Indonesia is blessed with tremendous resources for developing the agriculture and food sector and it can look to Brazil for best practices in order to unleash its full potential, says agribusiness lending giant Rabobank International.
Indonesia had many similarities with Brazil, including suitable topography to plant agricultural crops and a large domestic
market, which should provide enough incentives for both the government and business stakeholders to develop agribusiness in the country, said Carlos Ortiz, the head of the rural and retail division of the Brazilian branch of Rabobank International.
“Agriculture is certainly a sector that will grow tremendously [in Indonesia], because there is a lot of potential,” Ortiz said on Tuesday during the Rabobank Indonesia annual conference in Jakarta.
Indonesia could learn from the success story of Brazil, the world’s second-largest agricultural goods exporter after the United States, as an example of how to boost the productivity of its agriculture sector, he added.
South America’s largest economy is currently the world’s top exporter of sugar, coffee, frozen concentrated orange juice (FCOJ) and poultry, with total agriculture exports valued at US$8.8 billion in August alone. Agricultural products accounted for around 40 percent of its total exports for the month, according to data from Brazil’s Ministry of Agriculture.
Indonesia could apply Brazil’s system of integrating key agricultural value chains — meaning encouraging companies and providing them with incentives to do all the farming, processing and trading of agricultural goods under one incorporated system — to reduce their production costs and maximize economies of scale, said Ortiz.
He also called for an improvement in infrastructure, which could reduce logistics costs and improve the country’s development in agribusiness.
The suggestion by the Dutch-based Rabobank, the world’s market leader for agribusiness financing, was in line with advice recently presented by global consulting firm McKinsey & Company, which suggested the Indonesian government focus on boosting the productivity of the agriculture and fisheries sector to sustain its robust economic growth.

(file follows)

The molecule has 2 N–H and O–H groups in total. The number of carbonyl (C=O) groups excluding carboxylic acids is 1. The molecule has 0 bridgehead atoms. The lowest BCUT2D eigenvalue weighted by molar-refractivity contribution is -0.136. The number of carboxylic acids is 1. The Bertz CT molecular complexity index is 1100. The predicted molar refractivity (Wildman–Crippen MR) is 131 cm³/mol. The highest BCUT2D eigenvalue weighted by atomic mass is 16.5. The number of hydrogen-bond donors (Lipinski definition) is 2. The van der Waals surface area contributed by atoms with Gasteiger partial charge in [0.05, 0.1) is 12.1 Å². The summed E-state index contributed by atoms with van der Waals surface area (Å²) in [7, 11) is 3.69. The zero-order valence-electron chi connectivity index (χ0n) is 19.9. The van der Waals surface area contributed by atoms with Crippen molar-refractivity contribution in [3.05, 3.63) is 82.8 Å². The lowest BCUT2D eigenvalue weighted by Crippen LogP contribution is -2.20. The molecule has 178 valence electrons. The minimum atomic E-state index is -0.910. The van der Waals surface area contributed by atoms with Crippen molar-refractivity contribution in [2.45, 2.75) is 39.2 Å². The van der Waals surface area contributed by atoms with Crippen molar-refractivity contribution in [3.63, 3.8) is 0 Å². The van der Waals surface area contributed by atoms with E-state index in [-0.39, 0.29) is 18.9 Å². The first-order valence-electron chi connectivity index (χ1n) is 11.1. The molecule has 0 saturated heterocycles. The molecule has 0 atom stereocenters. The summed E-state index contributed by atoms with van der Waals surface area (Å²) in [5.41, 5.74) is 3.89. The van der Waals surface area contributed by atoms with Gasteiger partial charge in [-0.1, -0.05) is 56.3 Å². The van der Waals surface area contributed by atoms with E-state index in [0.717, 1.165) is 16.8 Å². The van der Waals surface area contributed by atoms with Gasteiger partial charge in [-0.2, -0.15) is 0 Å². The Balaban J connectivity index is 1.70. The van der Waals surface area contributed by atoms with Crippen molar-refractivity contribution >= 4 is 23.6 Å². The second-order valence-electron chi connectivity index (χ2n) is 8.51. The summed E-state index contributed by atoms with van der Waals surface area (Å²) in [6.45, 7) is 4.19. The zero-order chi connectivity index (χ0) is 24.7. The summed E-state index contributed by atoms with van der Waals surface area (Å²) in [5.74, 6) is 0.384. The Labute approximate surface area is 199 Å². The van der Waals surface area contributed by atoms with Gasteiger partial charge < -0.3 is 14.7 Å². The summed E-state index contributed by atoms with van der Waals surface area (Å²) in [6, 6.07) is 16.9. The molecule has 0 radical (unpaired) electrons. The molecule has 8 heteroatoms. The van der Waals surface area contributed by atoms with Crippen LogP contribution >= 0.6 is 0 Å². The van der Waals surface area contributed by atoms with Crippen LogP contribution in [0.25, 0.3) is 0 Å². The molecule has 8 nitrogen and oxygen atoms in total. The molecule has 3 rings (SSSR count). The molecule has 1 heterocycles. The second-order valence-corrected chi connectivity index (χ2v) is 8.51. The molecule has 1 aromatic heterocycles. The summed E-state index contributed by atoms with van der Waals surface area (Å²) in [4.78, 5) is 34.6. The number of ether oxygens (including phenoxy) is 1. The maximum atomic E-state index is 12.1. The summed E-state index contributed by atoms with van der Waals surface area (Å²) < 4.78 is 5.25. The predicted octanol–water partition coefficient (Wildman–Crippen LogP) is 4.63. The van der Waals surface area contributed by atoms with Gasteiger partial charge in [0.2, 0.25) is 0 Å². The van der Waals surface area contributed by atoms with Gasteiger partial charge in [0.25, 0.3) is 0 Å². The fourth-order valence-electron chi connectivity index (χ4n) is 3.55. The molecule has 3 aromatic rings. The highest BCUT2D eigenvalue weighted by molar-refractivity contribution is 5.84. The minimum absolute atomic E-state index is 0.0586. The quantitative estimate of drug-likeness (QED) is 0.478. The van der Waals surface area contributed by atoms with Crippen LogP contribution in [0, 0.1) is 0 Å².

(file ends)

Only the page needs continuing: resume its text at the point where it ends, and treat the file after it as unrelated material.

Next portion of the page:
The growing number of the Indonesian middle class meant more mouths to feed, concluded McKinsey’s report entitled “The Archipelago Economy: Unleashing Indonesia’s Potential”, which was released in September. The prominent consulting firm predicted that business opportunities in the agriculture and fisheries sector in the country would top $450 billion by 2030.
Indonesia is currently the world’s largest exporter of palm oil and is among the biggest exporters of rubber, cocoa and coffee.
Indonesia had the potential to develop its agricultural sector through its lucrative palm oil industry, said Pawan Kumar, associate director of food and agribusiness research at Rabobank International.
He argued that the world would soon rely on Indonesia to meet the growing demand for palm oil, which in the future could become a “very crucial commodity” to fuel the country’s economy. Malaysia, the world’s second-biggest palm oil producer, is predicted to face limitations in expanding its palm oil business as it will run out of land in two to three years, according to Rabobank International’s research.
“Indonesia will become the center of attention,” Kumar said in an interview with The Jakarta Post on Tuesday. “Demand for palm oil will continue to grow — more demand from the Asian market, emerging economies and the European market. All of them will want palm oil for their industries’ products.” (sat)
Source: Argentine Beef Packers S.A.
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